• This self-study activity has been approved for Minimum Continuing Legal Education credit by the State Bar of California in the amount of one hour of legal ethics.

  • The State Bar of California certifies that this activity conforms to the standards for approved education activities prescribed by the rules and regulations of the State Bar of California governing minimum continuing legal education.

Self-Assessment Test

Indicate whether the following statements are true or false after reading the MCLE article. Use the answer form provided to send the test, along with a $25 processing fee, to the State Bar. If you do not receive your certificate within four to six weeks, call 415-538-2504.

  1. A lawyer will be subject to discipline under California Rule 3-120, Sexual Relations With Client, if he or she touches a client not for purposes of sexual arousal, but for abuse.
  2. Being emotionally involved with a client is specifically prohibited by Rule 3-120.
  3. Lawyers are always barred from representing a client and having a sexual relationship with them at the same time.
  4. A lawyer will not be subject to discipline if the sexual relationship with his or her client began at the same time as the representation.
  5. A lawyer will not subject his or her partners in a law firm to discipline for a sexual relationship he or she has with a client if he or she does not have anything to do with the representation of that client.
  6. Even though ongoing sexual relationships are exempted from paragraph (B) of Rule 3-120, there may be other California Rules of Professional Conduct that could apply to such conduct.
  7. Rule 3-110, Failing to Act Competently, may be applied only to sexual relationships where the relationship began during the representation.
  8. A lawyer who possesses the knowledge and skill level to handle a case will not ever be subject to Rule 3-110, even if he or she is sexually involved with a client.
  9. Under ABA Rule 1.7, a lawyer shall not represent a client if the representation involves a concurrent conflict of interest, and one of the ways this can potentially exist is if there is a personal interest of the lawyer significantly affecting the representation.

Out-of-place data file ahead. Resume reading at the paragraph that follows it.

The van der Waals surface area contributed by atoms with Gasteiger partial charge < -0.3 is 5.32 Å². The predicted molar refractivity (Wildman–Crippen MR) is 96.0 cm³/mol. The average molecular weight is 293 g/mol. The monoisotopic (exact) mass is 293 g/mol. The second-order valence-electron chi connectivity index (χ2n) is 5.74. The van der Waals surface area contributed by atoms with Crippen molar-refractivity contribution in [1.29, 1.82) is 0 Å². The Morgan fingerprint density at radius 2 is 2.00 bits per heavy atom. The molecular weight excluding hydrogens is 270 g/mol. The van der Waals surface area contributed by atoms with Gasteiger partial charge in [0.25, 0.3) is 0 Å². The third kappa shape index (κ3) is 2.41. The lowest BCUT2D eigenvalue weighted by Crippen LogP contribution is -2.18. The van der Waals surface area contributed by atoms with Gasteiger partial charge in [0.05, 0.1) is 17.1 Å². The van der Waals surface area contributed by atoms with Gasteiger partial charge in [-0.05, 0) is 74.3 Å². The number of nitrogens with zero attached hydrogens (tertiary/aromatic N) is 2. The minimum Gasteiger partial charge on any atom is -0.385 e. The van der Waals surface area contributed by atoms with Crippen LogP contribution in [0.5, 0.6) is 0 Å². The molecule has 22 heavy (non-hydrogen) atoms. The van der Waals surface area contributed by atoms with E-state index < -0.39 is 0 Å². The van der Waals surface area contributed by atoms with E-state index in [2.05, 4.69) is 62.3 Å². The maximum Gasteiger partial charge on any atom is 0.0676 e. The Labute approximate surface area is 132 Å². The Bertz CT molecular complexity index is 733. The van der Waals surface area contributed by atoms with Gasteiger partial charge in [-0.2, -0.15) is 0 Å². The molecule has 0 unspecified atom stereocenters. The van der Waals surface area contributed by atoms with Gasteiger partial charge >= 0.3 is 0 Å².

10. The ABA Conflicts of Interest rules specifically address the situation of a sexual relationship between lawyer and client.
  11. The ABA defines “sexual relations” the same way as the Rule in California.
  12. The ABA Rules note that a lawyer-client sexual relationship may affect the scope of protection afforded client confidences.
  13. The ABA Rule governing lawyer-client sexual relationships recognizes that beginning such a relationship during the course of the legal relationship may be permissible in some circumstances as long as the client gives informed consent.
  14. Under ABA Rule 1.8 a lawyer cannot be disciplined for beginning a sexual relationship with his or her client unless it can be proven that the client was prejudiced by the relationship.
  15. A sexual relationship between a client and lawyer could in some cases be considered misconduct under the ABA Rules.
  16. The ABA recognizes that having a sexual relationship with a client may affect the ability of the lawyer to provide competent representation, but does not implicate the client’s capacity to make informed decisions in the case.
  17. California has noted that a lawyer-client sexual relationship would not per se impair the lawyer’s ability to provide competent representation.
  18. The Restatement of the Law views a lawyer-client sexual relationship as implicating the duty of loyalty.
  19. Communications made between a lawyer and client who are romantically involved will always be protected even if they are made within the personal aspect of their relationship.
  20. A client is someone who consults a lawyer for the purpose of retaining the lawyer in his or her professional capacity, not personal capacity.